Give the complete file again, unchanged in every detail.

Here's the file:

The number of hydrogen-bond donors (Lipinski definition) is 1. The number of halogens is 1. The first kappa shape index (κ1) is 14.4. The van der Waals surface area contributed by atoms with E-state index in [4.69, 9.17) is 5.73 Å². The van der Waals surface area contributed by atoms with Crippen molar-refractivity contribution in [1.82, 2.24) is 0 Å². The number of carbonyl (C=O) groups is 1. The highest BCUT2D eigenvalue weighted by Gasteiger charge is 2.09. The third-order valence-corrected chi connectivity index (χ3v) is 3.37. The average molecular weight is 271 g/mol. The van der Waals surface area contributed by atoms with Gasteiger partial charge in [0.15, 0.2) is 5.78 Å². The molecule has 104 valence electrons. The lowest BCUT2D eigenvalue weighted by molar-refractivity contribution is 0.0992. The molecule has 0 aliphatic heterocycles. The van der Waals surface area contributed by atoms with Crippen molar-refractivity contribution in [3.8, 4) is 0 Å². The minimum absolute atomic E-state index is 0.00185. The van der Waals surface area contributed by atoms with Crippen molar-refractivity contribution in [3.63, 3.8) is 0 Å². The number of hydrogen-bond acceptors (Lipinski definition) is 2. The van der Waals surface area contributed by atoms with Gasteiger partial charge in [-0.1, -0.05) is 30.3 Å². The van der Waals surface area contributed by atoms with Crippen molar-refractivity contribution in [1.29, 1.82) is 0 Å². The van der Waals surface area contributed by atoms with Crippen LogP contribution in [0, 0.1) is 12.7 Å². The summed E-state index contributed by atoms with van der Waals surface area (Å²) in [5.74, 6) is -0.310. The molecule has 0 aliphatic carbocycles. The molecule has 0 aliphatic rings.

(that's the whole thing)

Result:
The number of hydrogen-bond donors (Lipinski definition) is 1. The number of halogens is 1. The first kappa shape index (κ1) is 14.4. The van der Waals surface area contributed by atoms with E-state index in [4.69, 9.17) is 5.73 Å². The van der Waals surface area contributed by atoms with Crippen molar-refractivity contribution in [1.82, 2.24) is 0 Å². The number of carbonyl (C=O) groups is 1. The highest BCUT2D eigenvalue weighted by Gasteiger charge is 2.09. The third-order valence-corrected chi connectivity index (χ3v) is 3.37. The average molecular weight is 271 g/mol. The van der Waals surface area contributed by atoms with Gasteiger partial charge in [0.15, 0.2) is 5.78 Å². The molecule has 104 valence electrons. The lowest BCUT2D eigenvalue weighted by molar-refractivity contribution is 0.0992. The molecule has 0 aliphatic heterocycles. The van der Waals surface area contributed by atoms with Crippen molar-refractivity contribution in [3.8, 4) is 0 Å². The minimum absolute atomic E-state index is 0.00185. The van der Waals surface area contributed by atoms with Crippen molar-refractivity contribution in [3.63, 3.8) is 0 Å². The number of hydrogen-bond acceptors (Lipinski definition) is 2. The van der Waals surface area contributed by atoms with Gasteiger partial charge in [-0.1, -0.05) is 30.3 Å². The van der Waals surface area contributed by atoms with Crippen molar-refractivity contribution in [1.29, 1.82) is 0 Å². The van der Waals surface area contributed by atoms with Crippen LogP contribution in [0, 0.1) is 12.7 Å². The summed E-state index contributed by atoms with van der Waals surface area (Å²) in [5.74, 6) is -0.310. The molecule has 0 aliphatic carbocycles. The molecule has 0 aliphatic rings.